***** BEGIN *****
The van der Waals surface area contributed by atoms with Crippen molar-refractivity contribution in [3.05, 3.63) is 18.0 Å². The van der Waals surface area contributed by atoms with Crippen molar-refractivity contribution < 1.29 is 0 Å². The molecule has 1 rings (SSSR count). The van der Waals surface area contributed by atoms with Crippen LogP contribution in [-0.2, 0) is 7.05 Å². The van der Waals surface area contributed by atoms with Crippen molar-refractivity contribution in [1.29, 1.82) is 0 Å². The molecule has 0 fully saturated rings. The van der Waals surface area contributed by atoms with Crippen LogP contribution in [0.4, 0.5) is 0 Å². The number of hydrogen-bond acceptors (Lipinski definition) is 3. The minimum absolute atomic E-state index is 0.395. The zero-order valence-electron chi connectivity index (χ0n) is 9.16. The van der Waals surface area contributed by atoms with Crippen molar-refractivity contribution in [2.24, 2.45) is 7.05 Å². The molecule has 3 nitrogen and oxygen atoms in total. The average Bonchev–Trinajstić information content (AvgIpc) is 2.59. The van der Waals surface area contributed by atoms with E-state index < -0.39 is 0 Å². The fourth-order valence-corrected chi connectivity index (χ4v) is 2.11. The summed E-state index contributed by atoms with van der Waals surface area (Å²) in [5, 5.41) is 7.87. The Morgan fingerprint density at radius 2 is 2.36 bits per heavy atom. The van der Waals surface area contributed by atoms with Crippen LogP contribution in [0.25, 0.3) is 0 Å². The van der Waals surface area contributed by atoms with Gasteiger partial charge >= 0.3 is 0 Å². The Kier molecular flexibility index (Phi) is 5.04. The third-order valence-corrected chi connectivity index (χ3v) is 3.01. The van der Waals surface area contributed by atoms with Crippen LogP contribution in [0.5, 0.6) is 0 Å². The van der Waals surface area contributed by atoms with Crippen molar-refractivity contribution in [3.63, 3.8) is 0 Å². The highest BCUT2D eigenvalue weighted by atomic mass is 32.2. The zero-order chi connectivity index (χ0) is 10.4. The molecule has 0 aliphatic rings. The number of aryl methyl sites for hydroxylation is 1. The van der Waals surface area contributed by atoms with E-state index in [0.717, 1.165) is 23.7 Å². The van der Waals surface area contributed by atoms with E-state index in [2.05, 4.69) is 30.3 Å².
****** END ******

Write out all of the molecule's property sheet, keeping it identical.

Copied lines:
The van der Waals surface area contributed by atoms with Crippen molar-refractivity contribution in [3.05, 3.63) is 18.0 Å². The van der Waals surface area contributed by atoms with Crippen molar-refractivity contribution < 1.29 is 0 Å². The molecule has 1 rings (SSSR count). The van der Waals surface area contributed by atoms with Crippen LogP contribution in [-0.2, 0) is 7.05 Å². The van der Waals surface area contributed by atoms with Crippen molar-refractivity contribution in [1.29, 1.82) is 0 Å². The molecule has 0 fully saturated rings. The van der Waals surface area contributed by atoms with Crippen LogP contribution in [0.4, 0.5) is 0 Å². The number of hydrogen-bond acceptors (Lipinski definition) is 3. The minimum absolute atomic E-state index is 0.395. The zero-order valence-electron chi connectivity index (χ0n) is 9.16. The van der Waals surface area contributed by atoms with Crippen molar-refractivity contribution in [2.24, 2.45) is 7.05 Å². The molecule has 3 nitrogen and oxygen atoms in total. The average Bonchev–Trinajstić information content (AvgIpc) is 2.59. The van der Waals surface area contributed by atoms with E-state index < -0.39 is 0 Å². The fourth-order valence-corrected chi connectivity index (χ4v) is 2.11. The summed E-state index contributed by atoms with van der Waals surface area (Å²) in [5, 5.41) is 7.87. The Morgan fingerprint density at radius 2 is 2.36 bits per heavy atom. The van der Waals surface area contributed by atoms with Crippen LogP contribution in [0.25, 0.3) is 0 Å². The van der Waals surface area contributed by atoms with Gasteiger partial charge >= 0.3 is 0 Å². The Kier molecular flexibility index (Phi) is 5.04. The third-order valence-corrected chi connectivity index (χ3v) is 3.01. The van der Waals surface area contributed by atoms with Crippen LogP contribution in [0.5, 0.6) is 0 Å². The van der Waals surface area contributed by atoms with Crippen molar-refractivity contribution in [3.63, 3.8) is 0 Å². The highest BCUT2D eigenvalue weighted by atomic mass is 32.2. The zero-order chi connectivity index (χ0) is 10.4. The molecule has 0 aliphatic rings. The number of aryl methyl sites for hydroxylation is 1. The van der Waals surface area contributed by atoms with E-state index in [0.717, 1.165) is 23.7 Å². The van der Waals surface area contributed by atoms with E-state index in [2.05, 4.69) is 30.3 Å².